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Sunday, April 29, 2007

Tale spans life of engineer, bridge and grower

Sabine Goerke-Shrode

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Slowly, Solano County is acquiring its own group of historic structures that become cherished landmarks.

This year, the bridge crossing Pleasants Valley Creek celebrates its 100th anniversary. It will be renamed the Edward R. Thurber Bridge in memory of one of Pleasants Valley’s earliest settlers, Edward Robinson Thurber. Thurber lands border Pleasants Valley Road and the crossing at Pleasant Valley Creek.

Solano County engineer Frank Alexander Steiger built the bridge in 1907. He specialized in building roads and bridges.

Steiger was born in San Francisco in 1864 and grew up on a ranch in Vacaville. He received his engineering degree from the University of Michigan. After working as an engineer in Denver and Chicago, he eventually returned to Vacaville.

He found work as a city engineer for Vacaville, Rio Vista, and Benicia. In 1898, he won the election for the office of county surveyor.

At the beginning of the 20th century, concrete was used increasingly for public buildings. The first high-rise building, for example, was built in Chicago in 1903.

Steiger is associated with nearly every public building at that time, using concrete extensively. His works include projects ranging from bridges to Vacaville’s first sewer treatment system. His most memorable works are Solano County’s Old Courthouse and the Solano County Jail. Of those, only the water tower in the Courthouse parking lot remains.

The Pleasants Valley Road bridge was one of several that Frank Steiger constructed over the years and that still dot our rural landscape.

The road cut through the land belonging to pioneer rancher Edward Robinson Thurber. Edward Thurber was born Sept. 1, 1826 in Providence, R.I. According to his obituary, he “came of sterling New England ancestry.”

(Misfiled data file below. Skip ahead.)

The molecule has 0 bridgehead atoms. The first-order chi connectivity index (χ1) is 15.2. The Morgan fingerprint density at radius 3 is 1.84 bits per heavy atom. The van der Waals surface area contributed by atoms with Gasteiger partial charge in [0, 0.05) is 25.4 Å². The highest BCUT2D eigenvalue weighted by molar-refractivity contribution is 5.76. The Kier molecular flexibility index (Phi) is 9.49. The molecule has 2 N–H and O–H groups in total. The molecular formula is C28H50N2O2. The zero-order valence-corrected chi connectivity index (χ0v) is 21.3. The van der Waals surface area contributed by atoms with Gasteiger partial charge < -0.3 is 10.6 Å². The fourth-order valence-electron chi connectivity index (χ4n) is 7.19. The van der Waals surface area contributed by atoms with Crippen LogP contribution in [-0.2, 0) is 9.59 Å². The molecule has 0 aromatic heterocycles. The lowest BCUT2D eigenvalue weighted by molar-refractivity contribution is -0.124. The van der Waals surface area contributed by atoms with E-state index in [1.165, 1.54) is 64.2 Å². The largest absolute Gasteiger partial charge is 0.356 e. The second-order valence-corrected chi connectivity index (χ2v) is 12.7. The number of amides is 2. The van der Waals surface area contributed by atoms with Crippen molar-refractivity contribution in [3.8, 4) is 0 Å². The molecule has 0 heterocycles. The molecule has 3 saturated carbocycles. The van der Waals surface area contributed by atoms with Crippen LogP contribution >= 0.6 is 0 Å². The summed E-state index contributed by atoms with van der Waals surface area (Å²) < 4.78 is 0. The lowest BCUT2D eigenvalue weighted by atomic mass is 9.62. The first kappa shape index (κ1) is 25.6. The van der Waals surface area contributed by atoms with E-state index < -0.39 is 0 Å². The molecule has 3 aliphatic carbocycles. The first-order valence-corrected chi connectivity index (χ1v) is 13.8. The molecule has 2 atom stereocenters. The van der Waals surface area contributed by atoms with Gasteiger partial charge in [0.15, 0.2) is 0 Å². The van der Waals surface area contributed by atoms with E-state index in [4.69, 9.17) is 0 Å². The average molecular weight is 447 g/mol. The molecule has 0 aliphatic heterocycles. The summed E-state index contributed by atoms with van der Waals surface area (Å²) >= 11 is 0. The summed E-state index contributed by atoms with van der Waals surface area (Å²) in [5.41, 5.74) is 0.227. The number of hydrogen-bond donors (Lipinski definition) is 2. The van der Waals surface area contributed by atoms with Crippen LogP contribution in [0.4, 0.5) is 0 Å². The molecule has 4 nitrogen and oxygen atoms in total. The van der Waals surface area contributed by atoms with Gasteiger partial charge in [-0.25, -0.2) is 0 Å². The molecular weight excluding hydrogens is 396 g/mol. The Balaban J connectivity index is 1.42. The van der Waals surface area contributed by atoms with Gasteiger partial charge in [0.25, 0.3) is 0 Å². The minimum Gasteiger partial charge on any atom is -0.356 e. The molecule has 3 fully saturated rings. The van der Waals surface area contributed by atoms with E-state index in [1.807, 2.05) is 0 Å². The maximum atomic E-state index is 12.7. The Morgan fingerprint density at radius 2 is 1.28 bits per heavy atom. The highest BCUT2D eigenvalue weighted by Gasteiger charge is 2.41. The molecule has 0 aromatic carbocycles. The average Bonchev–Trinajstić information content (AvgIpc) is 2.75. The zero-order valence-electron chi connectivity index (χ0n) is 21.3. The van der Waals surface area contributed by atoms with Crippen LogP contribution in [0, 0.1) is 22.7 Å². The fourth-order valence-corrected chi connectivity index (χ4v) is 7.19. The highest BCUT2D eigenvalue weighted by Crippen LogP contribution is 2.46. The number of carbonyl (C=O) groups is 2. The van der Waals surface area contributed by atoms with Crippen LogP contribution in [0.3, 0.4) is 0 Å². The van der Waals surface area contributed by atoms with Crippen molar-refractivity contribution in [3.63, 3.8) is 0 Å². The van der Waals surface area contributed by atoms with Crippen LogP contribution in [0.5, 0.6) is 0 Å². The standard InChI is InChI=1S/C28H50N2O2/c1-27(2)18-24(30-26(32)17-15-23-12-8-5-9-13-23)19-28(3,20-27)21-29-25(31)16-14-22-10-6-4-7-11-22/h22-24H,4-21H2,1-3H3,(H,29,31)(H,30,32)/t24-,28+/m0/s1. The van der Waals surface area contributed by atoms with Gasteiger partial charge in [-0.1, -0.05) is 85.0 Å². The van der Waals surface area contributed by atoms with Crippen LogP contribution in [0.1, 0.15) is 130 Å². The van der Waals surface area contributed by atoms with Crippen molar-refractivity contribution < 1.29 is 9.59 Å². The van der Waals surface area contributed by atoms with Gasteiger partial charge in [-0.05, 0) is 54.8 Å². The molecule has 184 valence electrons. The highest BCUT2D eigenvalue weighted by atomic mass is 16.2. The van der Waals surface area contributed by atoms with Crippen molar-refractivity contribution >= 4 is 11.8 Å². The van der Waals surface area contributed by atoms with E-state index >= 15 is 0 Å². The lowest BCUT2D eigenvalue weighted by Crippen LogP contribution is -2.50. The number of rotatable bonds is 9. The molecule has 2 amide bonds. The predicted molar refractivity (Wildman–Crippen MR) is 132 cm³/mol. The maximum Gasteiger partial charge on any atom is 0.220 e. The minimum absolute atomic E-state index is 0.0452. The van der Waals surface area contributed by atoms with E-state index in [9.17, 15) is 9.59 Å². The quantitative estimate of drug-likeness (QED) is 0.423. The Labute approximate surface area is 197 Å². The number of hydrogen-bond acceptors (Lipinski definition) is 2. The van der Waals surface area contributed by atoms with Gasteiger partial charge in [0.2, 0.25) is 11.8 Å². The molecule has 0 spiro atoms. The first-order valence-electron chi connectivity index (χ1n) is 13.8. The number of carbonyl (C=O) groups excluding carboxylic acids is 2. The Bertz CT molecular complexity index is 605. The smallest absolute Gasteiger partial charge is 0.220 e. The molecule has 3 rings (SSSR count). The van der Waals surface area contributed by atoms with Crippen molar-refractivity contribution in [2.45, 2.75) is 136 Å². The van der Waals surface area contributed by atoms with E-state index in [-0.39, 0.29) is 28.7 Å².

Edward R. Thurber arrived in San Francisco on Aug. 7, 1850. Like many, he came across the Isthmus of Panama. His obituary in The Reporter on Oct. 7, 1910, said of his reason to come to California:

“Singularly enough he was not seized by the mining fever, but turned his attention to agriculture. Going to Bodega, Sonoma County, he began the growing of vegetables, which were sent to the San Francisco market, where they commanded a good price. He subsequently removed to Suscol, Napa valley, and then to Suisun valley, where his time was occupied in the pursuit of agriculture.

‘In 1858, he purchased 168 acres of farmland along Pleasants Valley Road and settled here. Once again, he began to grow vegetables.

“It was at this time that he laid the foundation of the fruit industry of Vaca and Pleasants valleys. A vineyard and orchard was set out and when the trees began to bear Mr. Thurber decided the soil was better adapted to fruit than to vegetables.”

Despite setbacks such as the demise of vineyards in the 1870s due to Phyloxxera, he was a very successful orchardist. The 1870 census lists his real estate value alone at $12,000. The census also listed the men he employed to work on the ranch: three farm laborers from Pennsylvania, Georgia and Massachusetts, respectively, as well as 11 Chinese workers.

In 1859, aged 33, he married 19-year-old Anne (or Annie, as she is registered in many accounts) Squibb, who was born around 1840 in Indiana. The couple had four children: Frances Mary (about 1861), Rufus W. (about 1863), Millicent Emily (about 1869), and Edward R., Jr. (about 1877).

Besides his interest in orchards, Edward Thurber also played a part in local businesses. He was one of the founding directors of the Vaca Valley Railroad Company in 1869, which connected the town to the railroad net. With the establishment of this company, Elmira’s and Suisun City’s transportation monopolies ended.

In 1883, Thurber joined a group of businessmen including William B. Parker, William B. Davis, David Dutton and Reuel Drinkwater Robbins of Suisun. This group of affluent orchardists founded the Bank of Vacaville. The initial capital was $100,000. For the next 25 years, this would be the only bank in Vacaville until 1910, when the First National Bank of Vacaville opened in the Triangle Building.

Thurber remained active in cultivating his orchards until his death, helped in later years by his sons.